In ‘Manshin,’ shaman’s life is linked to Korean history

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In ‘Manshin,’ shaman’s life is linked to Korean history


“Manshin” is the tale of a lonely little girl who finds herself and learns how to help others through her gift of shamanism.Provided by All That Cinema

An 82-year-old shaman and a 49-year-old film director.

The two seem an unlikely pair on paper, and in person even more so as they pose for the cameras, one in a colorful hanbok (traditional Korean clothing) and bright red lipstick, the other in a somber suit and unkempt hair. The tie that binds them together is the part-drama, part-documentary “Manshin: Ten Thousand Spirits” (which is an honorific for a shaman), a biopic of Kim Keum-hwa, one of the nation’s Important Intangible Cultural Heritage assets.

It’s a work that took director Park Chan-kyong, the younger sibling of famed director Park Chan-wook, some two years to see to fruition.

He’s made two short documentaries devoted to her life already, but this time it’s a feature-length film that pieces together her forlorn and tumultuous childhood in North Korea to an adult life filled with persecution in the South.

With the opening date looming, Park said he knew he had some big shoes to fill.

“I’m crazy, I know,” Park said Monday. “I knew I was going to be compared, but I plunged in anyway.”

But the temptation for Park to tell Kim’s tale was too strong, even though he had only five or six years of directorial experience under his belt.


Park Chan-kyong

“I’ve always been interested in stories about women, and in particular grandmas and young girls,” said the tall, burly filmmaker, who looks as far removed from the other sex as one can get.

“Take a grandma, for example. They are run by their husbands at home and in society by other governing forces; they have no power. And because of this they are so earnest in all they do. Go to any temple or church and when you watch them pray, you realize no one can beat them at fervent prayer,” said Park, adding that he was as equally entranced by the “vulnerability, sensitivity and imagination” of young girls just as much.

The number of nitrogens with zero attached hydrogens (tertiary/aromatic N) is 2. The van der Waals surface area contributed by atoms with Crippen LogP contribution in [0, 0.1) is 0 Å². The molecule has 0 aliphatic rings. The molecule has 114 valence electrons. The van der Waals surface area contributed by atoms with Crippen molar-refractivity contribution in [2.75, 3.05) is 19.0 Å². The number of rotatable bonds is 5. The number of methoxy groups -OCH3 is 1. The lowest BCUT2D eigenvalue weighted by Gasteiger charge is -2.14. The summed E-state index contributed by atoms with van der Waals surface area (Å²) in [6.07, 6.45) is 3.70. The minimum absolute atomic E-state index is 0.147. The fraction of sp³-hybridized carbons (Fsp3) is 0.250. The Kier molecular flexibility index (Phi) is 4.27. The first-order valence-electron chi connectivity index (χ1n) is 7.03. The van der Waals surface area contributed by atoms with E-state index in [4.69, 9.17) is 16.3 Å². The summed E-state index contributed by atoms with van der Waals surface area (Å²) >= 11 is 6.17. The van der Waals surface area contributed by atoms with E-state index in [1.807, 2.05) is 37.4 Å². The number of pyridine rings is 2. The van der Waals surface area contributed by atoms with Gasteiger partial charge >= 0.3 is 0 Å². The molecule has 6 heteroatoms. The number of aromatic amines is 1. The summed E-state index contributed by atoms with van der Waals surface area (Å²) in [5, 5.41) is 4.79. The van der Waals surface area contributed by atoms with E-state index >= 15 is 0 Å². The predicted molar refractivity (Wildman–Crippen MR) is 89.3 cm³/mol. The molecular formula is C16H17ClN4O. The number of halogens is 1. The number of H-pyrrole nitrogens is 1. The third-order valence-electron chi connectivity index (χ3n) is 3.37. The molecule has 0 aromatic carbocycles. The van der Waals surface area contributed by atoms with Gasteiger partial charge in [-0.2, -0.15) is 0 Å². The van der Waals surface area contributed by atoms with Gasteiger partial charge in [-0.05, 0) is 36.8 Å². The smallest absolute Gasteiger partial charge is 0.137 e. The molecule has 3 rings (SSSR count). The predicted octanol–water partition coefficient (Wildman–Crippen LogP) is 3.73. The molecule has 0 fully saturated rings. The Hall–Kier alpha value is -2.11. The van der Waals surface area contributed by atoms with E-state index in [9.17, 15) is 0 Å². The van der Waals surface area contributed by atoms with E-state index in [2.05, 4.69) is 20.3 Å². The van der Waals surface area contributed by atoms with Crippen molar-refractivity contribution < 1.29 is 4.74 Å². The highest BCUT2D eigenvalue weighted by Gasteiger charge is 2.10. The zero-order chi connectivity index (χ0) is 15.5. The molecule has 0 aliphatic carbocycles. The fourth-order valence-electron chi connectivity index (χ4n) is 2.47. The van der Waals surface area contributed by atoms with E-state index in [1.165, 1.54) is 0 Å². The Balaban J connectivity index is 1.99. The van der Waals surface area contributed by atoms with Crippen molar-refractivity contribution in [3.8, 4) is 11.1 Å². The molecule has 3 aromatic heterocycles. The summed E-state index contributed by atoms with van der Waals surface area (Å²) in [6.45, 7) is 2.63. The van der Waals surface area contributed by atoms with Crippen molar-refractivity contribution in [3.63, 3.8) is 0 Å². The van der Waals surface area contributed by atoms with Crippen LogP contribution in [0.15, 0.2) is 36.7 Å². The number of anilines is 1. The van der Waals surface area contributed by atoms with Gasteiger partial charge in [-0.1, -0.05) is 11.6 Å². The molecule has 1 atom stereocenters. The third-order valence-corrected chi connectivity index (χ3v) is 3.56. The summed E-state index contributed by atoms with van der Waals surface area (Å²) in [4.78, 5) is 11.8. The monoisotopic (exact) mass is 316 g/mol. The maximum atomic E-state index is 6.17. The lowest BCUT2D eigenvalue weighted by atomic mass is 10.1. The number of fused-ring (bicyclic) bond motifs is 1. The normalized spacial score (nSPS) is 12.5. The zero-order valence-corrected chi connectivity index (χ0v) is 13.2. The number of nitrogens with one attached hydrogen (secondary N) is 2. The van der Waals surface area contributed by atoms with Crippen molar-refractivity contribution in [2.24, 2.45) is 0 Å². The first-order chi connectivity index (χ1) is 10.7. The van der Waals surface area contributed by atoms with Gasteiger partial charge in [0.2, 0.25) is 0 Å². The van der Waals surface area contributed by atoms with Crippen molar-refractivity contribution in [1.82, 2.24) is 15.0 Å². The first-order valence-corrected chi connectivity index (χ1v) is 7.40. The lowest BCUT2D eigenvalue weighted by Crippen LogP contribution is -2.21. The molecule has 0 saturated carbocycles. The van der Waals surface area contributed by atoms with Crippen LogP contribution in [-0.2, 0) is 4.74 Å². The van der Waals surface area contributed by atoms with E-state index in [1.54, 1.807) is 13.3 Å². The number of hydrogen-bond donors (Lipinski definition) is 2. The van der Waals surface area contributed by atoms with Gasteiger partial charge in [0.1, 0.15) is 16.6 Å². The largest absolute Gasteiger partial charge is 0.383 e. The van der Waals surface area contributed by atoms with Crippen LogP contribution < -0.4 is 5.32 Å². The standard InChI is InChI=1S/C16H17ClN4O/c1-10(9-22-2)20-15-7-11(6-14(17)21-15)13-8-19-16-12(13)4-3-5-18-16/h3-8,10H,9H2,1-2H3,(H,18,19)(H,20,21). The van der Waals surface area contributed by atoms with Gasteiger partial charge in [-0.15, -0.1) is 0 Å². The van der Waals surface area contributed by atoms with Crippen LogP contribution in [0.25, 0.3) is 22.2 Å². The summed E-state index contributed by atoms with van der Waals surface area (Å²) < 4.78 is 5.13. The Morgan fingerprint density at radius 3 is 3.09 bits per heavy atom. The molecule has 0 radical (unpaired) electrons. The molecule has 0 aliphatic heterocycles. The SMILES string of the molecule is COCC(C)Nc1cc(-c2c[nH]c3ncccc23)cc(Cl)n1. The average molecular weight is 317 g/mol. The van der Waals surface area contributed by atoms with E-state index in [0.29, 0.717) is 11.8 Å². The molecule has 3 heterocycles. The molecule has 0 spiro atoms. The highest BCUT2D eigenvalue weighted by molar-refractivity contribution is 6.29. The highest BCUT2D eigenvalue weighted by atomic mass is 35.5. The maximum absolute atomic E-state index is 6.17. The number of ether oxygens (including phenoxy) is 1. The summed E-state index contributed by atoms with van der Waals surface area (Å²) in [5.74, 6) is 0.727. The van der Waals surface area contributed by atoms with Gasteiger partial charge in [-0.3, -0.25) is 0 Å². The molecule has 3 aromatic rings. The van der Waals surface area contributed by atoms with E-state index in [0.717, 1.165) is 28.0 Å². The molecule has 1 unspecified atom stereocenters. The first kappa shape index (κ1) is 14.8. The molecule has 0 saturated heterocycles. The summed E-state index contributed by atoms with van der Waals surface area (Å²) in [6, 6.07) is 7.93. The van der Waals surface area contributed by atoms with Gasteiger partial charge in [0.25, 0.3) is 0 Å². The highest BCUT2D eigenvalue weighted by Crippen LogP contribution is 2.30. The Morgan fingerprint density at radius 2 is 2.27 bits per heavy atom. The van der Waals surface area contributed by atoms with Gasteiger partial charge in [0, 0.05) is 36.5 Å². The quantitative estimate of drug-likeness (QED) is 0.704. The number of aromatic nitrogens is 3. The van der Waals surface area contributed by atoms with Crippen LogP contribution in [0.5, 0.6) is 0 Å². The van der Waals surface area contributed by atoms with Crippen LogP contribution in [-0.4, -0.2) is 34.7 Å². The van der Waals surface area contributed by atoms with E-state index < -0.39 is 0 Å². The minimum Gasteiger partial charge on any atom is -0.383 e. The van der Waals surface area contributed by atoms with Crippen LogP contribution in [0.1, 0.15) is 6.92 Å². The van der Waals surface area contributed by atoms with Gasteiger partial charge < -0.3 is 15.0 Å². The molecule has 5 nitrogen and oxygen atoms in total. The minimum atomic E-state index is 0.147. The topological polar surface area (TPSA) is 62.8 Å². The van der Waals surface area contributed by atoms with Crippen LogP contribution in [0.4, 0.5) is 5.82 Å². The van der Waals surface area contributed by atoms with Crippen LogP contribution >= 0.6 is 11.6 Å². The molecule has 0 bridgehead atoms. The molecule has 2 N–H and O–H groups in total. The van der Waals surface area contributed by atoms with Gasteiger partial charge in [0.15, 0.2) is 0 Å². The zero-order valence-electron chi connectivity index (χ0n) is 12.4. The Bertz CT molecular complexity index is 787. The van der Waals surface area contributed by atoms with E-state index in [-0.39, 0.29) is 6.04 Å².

Park’s fascination with the underdogs of Korean society has kept him interested in the oppressed for a long time, which is perhaps why he was so drawn to Kim’s tale.

Through actresses Kim Sae-ron, Ryu Hyun-kyung and Moon So-ri, and of course interviews with the shaman herself, Park weaves in and out of a life wrought with pain - that of Kim and those around her.

“The shaman life is built on a lot of pain. That’s why a lot of homosexuals and those who have been marginalized often are drawn to shamanism,” said Park, who described Kim’s life as “the contemporary history of Korea.”

With the aid of colors, nature and the powerful beat of the drums that accompany a gut (traditional Korean exorcism), the documentary is a feast for the senses, even if at times the spectacles seem too far-fetched.

“There are definitely moments when you do question the credibility of it all,” Park said about some 40 rituals that he’s seen Kim preside over, from appeasing unsettled spirits that still roam the earth to the blessing of fishing boats.

“A shaman is not all that different from an actor,” said Park, likening the gut to a performance. “They have to assume the role of so many gods and spirits, and it is as much art as it is a spiritual experience. A good shaman is one who blurs the lines between the two worlds.”

But the one thing that Park wants the audience to know - with the religion, spiritualism and history aside - is that the film is “a tale of a lonely little girl who had nothing and comes to find, through what appears to be lunacy, how she can help people through her gift.”

“Manshin” opens Thursday.


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